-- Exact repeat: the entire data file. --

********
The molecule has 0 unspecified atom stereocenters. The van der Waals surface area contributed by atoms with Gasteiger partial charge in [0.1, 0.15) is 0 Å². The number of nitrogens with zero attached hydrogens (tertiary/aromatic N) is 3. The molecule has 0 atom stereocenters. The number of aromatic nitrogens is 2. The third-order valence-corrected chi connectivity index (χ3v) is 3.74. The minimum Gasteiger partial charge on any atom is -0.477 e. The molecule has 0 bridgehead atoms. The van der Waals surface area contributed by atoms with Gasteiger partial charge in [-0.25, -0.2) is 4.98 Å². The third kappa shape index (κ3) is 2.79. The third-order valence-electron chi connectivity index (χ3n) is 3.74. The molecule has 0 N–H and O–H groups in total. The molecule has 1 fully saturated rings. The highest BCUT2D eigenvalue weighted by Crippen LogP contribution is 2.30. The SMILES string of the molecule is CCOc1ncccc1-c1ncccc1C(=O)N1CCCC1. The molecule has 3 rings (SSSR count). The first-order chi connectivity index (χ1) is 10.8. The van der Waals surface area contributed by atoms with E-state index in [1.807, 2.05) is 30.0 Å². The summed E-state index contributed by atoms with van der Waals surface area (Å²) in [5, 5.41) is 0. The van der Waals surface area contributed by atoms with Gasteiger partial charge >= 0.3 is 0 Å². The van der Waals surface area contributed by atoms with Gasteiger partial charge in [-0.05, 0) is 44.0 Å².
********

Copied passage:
The molecule has 0 unspecified atom stereocenters. The van der Waals surface area contributed by atoms with Gasteiger partial charge in [0.1, 0.15) is 0 Å². The number of nitrogens with zero attached hydrogens (tertiary/aromatic N) is 3. The molecule has 0 atom stereocenters. The number of aromatic nitrogens is 2. The third-order valence-corrected chi connectivity index (χ3v) is 3.74. The minimum Gasteiger partial charge on any atom is -0.477 e. The molecule has 0 bridgehead atoms. The van der Waals surface area contributed by atoms with Gasteiger partial charge in [-0.25, -0.2) is 4.98 Å². The third kappa shape index (κ3) is 2.79. The third-order valence-electron chi connectivity index (χ3n) is 3.74. The molecule has 0 N–H and O–H groups in total. The molecule has 1 fully saturated rings. The highest BCUT2D eigenvalue weighted by Crippen LogP contribution is 2.30. The SMILES string of the molecule is CCOc1ncccc1-c1ncccc1C(=O)N1CCCC1. The molecule has 3 rings (SSSR count). The first-order chi connectivity index (χ1) is 10.8. The van der Waals surface area contributed by atoms with E-state index in [1.807, 2.05) is 30.0 Å². The summed E-state index contributed by atoms with van der Waals surface area (Å²) in [5, 5.41) is 0. The van der Waals surface area contributed by atoms with Gasteiger partial charge >= 0.3 is 0 Å². The van der Waals surface area contributed by atoms with Gasteiger partial charge in [-0.05, 0) is 44.0 Å².